Two-year-old remains critical after he nearly drowns in nursery pool

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Two-year-old remains critical after he nearly drowns in nursery pool

Dubai - Toddler remains in coma

By Kelly Clarke / Amira Agarib

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Published: Sun 22 May 2016, 8:14 PM

Last updated: Sun 22 May 2016, 11:12 PM

A two-year-old boy remains in a critical condition at Latifa hospital following a drowning incident at a nursery in Dubai.
Syed Raza Abbas - who is just four months away from celebrating his third birthday - has been on supportive medication to maintain his vital signs since Thursday morning.
Syed's lifeless body was allegedly pulled from a pool after the nursery staff noticed he was missing at the end of playtime.
Father of the toddler, Safdar Abbas, told Khaleej Times from the Intensive Care Unit at Latifa Hospital on Sunday that he received a call from the nursery in Satwa at 10am on Thursday informing him that his son had fallen into the school's pool.
"They gave us very few details of the incident which immediately aroused my suspicions," Abbas said.
According to the "limited details" given by the nursery to Syed's family, the incident happened during the class's morning playtime.
"There were 17 students with one teacher and two supervisors looking after them. The distance between the play area and the pool is about 50-70m, if not more. What I don't understand is how he was able to wander off so far on his own," his uncle told Khaleej Times' reporter.
The staff attempted to perform life-saving technique CPR on the boy but to no avail. Then, the toddler was taken about 200m down the road to the Unicare Medical Centre, and later to Latifa Hospital in an ambulance. "What we know from the doctor is that he had suffered a cardiac arrest for about 45 minutes. He has been in a coma since Thursday morning and is showing little sign of improvement," Abbas said.
And when the family demanded to see CCTV footage from the school grounds, the staff informed them that only management had the authority to grant access to it.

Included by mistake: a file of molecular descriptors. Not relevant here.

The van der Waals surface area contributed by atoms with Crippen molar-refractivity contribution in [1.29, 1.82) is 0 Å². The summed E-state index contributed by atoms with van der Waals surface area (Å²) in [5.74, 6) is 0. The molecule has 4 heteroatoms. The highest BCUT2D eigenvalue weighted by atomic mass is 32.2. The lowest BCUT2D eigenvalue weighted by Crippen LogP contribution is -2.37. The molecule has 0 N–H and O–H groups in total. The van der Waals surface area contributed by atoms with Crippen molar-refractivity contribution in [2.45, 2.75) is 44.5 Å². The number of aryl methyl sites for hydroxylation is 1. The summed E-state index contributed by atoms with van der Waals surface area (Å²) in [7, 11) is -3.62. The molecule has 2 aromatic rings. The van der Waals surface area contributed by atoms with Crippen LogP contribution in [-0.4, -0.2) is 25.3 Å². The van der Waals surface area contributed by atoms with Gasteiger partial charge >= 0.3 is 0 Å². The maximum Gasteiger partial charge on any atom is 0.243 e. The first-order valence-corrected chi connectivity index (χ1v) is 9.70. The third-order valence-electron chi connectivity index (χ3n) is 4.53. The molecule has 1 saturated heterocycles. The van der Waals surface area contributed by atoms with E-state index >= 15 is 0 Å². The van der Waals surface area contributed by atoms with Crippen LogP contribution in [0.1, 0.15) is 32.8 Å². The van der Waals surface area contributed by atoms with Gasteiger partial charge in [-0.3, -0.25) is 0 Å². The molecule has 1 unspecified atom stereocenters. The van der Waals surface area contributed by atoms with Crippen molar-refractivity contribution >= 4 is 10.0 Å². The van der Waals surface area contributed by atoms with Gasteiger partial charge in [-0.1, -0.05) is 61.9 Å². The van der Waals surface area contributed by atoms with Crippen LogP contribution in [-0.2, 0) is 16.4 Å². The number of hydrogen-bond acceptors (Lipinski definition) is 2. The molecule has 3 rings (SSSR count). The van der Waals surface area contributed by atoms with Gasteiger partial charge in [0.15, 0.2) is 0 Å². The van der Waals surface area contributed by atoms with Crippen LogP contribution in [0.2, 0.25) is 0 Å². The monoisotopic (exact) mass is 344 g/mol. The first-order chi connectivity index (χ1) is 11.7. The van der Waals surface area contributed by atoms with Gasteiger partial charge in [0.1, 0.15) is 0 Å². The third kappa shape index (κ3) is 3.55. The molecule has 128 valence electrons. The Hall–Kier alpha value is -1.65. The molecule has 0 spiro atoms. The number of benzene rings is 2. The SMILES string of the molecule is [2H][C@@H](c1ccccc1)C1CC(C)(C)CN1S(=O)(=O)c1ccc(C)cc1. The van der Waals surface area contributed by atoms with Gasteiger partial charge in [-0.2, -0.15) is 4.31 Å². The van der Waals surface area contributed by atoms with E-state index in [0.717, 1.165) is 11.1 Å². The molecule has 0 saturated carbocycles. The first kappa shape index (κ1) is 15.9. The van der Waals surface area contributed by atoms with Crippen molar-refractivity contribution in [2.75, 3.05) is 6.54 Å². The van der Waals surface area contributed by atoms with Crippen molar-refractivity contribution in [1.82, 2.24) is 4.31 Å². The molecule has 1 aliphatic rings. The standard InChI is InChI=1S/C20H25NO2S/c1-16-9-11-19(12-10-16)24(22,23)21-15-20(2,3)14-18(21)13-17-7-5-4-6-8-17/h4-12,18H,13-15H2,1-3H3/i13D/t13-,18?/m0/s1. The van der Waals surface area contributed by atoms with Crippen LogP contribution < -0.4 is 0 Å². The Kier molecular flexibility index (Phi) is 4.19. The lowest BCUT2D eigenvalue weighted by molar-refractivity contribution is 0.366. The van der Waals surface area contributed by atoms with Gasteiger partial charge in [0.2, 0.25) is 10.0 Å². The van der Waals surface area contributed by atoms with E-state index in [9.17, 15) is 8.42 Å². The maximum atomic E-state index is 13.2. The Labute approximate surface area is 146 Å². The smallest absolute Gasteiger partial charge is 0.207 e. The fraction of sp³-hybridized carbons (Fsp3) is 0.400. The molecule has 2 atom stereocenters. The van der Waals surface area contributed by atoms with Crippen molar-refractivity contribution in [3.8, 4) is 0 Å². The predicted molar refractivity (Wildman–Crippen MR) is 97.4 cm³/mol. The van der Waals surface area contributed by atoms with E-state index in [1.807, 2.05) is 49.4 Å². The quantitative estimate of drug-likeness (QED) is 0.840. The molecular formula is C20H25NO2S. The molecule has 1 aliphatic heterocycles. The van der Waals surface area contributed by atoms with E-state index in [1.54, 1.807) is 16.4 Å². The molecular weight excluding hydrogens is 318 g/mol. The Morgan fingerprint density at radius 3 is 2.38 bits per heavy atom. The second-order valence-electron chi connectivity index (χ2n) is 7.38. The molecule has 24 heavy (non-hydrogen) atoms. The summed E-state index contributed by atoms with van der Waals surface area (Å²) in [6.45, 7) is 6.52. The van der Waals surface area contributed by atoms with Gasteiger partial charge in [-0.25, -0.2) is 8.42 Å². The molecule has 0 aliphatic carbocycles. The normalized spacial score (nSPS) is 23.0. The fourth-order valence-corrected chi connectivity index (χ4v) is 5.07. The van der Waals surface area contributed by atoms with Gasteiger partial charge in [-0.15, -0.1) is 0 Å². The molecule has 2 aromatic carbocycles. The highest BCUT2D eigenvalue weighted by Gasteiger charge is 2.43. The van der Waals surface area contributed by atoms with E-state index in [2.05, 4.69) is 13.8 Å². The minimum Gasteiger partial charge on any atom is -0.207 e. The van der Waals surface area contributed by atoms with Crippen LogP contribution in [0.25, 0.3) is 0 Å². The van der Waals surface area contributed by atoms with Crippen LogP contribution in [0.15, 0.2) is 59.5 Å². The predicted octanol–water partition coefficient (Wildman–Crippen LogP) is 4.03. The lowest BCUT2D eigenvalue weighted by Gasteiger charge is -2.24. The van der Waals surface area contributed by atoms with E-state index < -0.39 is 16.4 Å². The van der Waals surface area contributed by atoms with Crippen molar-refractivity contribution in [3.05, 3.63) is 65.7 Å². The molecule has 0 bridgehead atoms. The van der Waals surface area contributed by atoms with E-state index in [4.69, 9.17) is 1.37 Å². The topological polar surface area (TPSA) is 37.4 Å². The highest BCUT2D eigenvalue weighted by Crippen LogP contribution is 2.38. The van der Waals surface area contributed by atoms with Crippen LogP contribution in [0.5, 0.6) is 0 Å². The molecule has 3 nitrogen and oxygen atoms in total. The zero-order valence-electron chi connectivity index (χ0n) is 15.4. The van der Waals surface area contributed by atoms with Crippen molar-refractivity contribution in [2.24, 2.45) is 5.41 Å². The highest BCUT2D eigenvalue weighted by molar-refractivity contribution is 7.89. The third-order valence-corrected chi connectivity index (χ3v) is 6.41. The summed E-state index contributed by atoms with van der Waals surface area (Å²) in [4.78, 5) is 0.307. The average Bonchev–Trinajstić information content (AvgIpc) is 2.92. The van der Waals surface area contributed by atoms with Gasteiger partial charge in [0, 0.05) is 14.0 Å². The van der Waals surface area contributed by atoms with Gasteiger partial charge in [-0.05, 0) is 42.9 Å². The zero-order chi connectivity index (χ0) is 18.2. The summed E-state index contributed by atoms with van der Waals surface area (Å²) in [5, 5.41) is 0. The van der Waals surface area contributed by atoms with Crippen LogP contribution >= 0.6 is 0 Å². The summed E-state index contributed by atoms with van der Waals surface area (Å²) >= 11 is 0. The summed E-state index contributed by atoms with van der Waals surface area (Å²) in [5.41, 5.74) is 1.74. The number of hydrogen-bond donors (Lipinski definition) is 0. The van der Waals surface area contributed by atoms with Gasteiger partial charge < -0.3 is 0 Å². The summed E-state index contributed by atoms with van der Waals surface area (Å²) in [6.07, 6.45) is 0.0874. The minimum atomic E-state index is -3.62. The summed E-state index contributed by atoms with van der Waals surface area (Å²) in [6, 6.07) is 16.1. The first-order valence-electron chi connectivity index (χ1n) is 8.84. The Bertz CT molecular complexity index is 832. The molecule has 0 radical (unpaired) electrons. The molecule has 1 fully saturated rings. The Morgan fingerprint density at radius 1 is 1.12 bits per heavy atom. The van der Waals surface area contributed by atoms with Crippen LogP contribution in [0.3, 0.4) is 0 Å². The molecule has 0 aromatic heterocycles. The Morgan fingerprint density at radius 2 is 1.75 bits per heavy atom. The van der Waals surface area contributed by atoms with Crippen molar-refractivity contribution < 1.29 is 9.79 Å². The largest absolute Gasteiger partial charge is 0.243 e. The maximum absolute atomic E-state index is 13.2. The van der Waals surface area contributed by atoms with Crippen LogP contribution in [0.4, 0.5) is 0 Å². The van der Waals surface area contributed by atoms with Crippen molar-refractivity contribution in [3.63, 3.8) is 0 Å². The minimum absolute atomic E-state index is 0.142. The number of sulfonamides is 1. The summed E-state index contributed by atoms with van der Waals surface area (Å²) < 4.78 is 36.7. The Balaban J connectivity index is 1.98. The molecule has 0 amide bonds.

Prior to Thursday's incident, Abbas said he had made an informal complaint to the nursery's principal about marks he had found on his son's face.
"I met with the principal at about 9am on that Thursday morning to discuss my concerns, so when I got the call soon after at 10am, I thought they were calling to discuss my complaint further," Abbas said.
Describing his son as a "friendly, sociable and active little boy", Abbas said he wants to avoid such tragedies happening to other innocent children.
"This is a case of pure negligence on the school's part and we need more awareness about such incidents."
Syed's uncle said the Ministry of Education and Dubai Police have been "very cooperative" since the incident, and according to the family the MoE shut the nursery down on Thursday for a period of seven days.
When Khaleej Times spoke to a legal representative for the New Dubai Nursery, he said he could not comment on the issue as it was "still ongoing" with the Dubai Police and MoE.
Neither could he confirm that the school had been shut down.
A Dubai Police official did confirm that it is investigating the circumstances of the child drowning in Dubai.
He said in cases where a life is lost due to such negligence, those responsible for the child at the time of the incident will be held accountable.
Recently, the Dubai Police announced that deaths by drowning had dropped in the emirate. Twenty people died in Dubai in 2015.

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